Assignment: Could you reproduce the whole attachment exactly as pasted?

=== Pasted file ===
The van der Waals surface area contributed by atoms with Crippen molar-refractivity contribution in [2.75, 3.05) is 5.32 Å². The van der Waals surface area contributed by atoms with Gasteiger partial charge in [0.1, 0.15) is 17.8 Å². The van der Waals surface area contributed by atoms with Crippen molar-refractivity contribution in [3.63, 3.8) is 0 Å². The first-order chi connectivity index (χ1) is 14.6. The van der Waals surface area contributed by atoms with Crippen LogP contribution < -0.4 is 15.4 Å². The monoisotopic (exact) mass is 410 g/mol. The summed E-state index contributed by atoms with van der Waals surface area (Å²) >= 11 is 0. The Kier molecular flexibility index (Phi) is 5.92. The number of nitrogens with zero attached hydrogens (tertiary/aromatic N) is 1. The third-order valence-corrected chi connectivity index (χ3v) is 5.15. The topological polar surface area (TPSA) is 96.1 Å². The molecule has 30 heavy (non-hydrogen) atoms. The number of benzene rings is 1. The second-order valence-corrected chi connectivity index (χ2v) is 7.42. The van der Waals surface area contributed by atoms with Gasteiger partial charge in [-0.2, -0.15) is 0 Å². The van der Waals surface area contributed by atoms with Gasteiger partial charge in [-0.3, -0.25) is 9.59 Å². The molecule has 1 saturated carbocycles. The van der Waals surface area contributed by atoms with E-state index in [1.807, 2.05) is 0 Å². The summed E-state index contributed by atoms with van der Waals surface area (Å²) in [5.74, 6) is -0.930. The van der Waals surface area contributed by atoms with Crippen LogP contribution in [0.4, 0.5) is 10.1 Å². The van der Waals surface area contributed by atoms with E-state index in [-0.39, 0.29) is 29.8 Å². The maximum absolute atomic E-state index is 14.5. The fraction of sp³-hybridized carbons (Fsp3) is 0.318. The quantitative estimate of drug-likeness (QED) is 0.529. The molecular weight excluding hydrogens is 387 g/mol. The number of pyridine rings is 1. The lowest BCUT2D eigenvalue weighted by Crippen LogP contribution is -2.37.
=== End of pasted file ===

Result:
The van der Waals surface area contributed by atoms with Crippen molar-refractivity contribution in [2.75, 3.05) is 5.32 Å². The van der Waals surface area contributed by atoms with Gasteiger partial charge in [0.1, 0.15) is 17.8 Å². The van der Waals surface area contributed by atoms with Crippen molar-refractivity contribution in [3.63, 3.8) is 0 Å². The first-order chi connectivity index (χ1) is 14.6. The van der Waals surface area contributed by atoms with Crippen LogP contribution < -0.4 is 15.4 Å². The monoisotopic (exact) mass is 410 g/mol. The summed E-state index contributed by atoms with van der Waals surface area (Å²) >= 11 is 0. The Kier molecular flexibility index (Phi) is 5.92. The number of nitrogens with zero attached hydrogens (tertiary/aromatic N) is 1. The third-order valence-corrected chi connectivity index (χ3v) is 5.15. The topological polar surface area (TPSA) is 96.1 Å². The molecule has 30 heavy (non-hydrogen) atoms. The number of benzene rings is 1. The second-order valence-corrected chi connectivity index (χ2v) is 7.42. The van der Waals surface area contributed by atoms with Gasteiger partial charge in [-0.2, -0.15) is 0 Å². The van der Waals surface area contributed by atoms with Gasteiger partial charge in [-0.3, -0.25) is 9.59 Å². The molecule has 1 saturated carbocycles. The van der Waals surface area contributed by atoms with E-state index in [1.807, 2.05) is 0 Å². The summed E-state index contributed by atoms with van der Waals surface area (Å²) in [5.74, 6) is -0.930. The van der Waals surface area contributed by atoms with Crippen LogP contribution in [0.4, 0.5) is 10.1 Å². The van der Waals surface area contributed by atoms with E-state index in [-0.39, 0.29) is 29.8 Å². The maximum absolute atomic E-state index is 14.5. The fraction of sp³-hybridized carbons (Fsp3) is 0.318. The quantitative estimate of drug-likeness (QED) is 0.529. The molecular weight excluding hydrogens is 387 g/mol. The number of pyridine rings is 1. The lowest BCUT2D eigenvalue weighted by Crippen LogP contribution is -2.37.